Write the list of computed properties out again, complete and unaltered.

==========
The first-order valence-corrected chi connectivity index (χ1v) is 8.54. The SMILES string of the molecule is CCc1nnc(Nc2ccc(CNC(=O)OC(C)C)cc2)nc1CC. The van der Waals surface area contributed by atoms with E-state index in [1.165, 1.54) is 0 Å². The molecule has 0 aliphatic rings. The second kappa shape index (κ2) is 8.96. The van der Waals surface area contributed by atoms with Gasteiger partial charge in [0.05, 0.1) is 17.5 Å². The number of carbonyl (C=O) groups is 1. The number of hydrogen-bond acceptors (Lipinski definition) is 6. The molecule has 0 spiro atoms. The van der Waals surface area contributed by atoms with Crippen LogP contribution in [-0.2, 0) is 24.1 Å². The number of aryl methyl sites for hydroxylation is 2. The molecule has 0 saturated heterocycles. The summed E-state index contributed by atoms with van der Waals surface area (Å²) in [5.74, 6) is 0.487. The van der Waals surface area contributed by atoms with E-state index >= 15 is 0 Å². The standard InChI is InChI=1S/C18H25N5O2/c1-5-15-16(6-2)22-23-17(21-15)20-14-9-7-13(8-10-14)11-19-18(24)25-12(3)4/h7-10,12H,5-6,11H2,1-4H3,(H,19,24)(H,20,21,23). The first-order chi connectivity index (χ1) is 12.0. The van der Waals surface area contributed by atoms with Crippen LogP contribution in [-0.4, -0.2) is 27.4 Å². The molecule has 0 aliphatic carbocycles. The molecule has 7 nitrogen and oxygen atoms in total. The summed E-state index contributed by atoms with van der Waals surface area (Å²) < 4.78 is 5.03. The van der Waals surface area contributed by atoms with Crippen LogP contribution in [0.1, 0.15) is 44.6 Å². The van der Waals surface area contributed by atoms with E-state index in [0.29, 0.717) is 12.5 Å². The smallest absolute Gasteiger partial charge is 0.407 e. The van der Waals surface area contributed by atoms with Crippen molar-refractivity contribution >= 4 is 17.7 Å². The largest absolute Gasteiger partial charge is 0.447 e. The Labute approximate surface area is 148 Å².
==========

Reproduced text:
The first-order valence-corrected chi connectivity index (χ1v) is 8.54. The SMILES string of the molecule is CCc1nnc(Nc2ccc(CNC(=O)OC(C)C)cc2)nc1CC. The van der Waals surface area contributed by atoms with E-state index in [1.165, 1.54) is 0 Å². The molecule has 0 aliphatic rings. The second kappa shape index (κ2) is 8.96. The van der Waals surface area contributed by atoms with Gasteiger partial charge in [0.05, 0.1) is 17.5 Å². The number of carbonyl (C=O) groups is 1. The number of hydrogen-bond acceptors (Lipinski definition) is 6. The molecule has 0 spiro atoms. The van der Waals surface area contributed by atoms with Crippen LogP contribution in [-0.2, 0) is 24.1 Å². The number of aryl methyl sites for hydroxylation is 2. The molecule has 0 saturated heterocycles. The summed E-state index contributed by atoms with van der Waals surface area (Å²) in [5.74, 6) is 0.487. The van der Waals surface area contributed by atoms with E-state index >= 15 is 0 Å². The standard InChI is InChI=1S/C18H25N5O2/c1-5-15-16(6-2)22-23-17(21-15)20-14-9-7-13(8-10-14)11-19-18(24)25-12(3)4/h7-10,12H,5-6,11H2,1-4H3,(H,19,24)(H,20,21,23). The first-order chi connectivity index (χ1) is 12.0. The van der Waals surface area contributed by atoms with Crippen LogP contribution in [-0.4, -0.2) is 27.4 Å². The molecule has 0 aliphatic carbocycles. The molecule has 7 nitrogen and oxygen atoms in total. The summed E-state index contributed by atoms with van der Waals surface area (Å²) < 4.78 is 5.03. The van der Waals surface area contributed by atoms with Crippen LogP contribution in [0.1, 0.15) is 44.6 Å². The van der Waals surface area contributed by atoms with E-state index in [0.29, 0.717) is 12.5 Å². The smallest absolute Gasteiger partial charge is 0.407 e. The van der Waals surface area contributed by atoms with Crippen molar-refractivity contribution >= 4 is 17.7 Å². The largest absolute Gasteiger partial charge is 0.447 e. The Labute approximate surface area is 148 Å².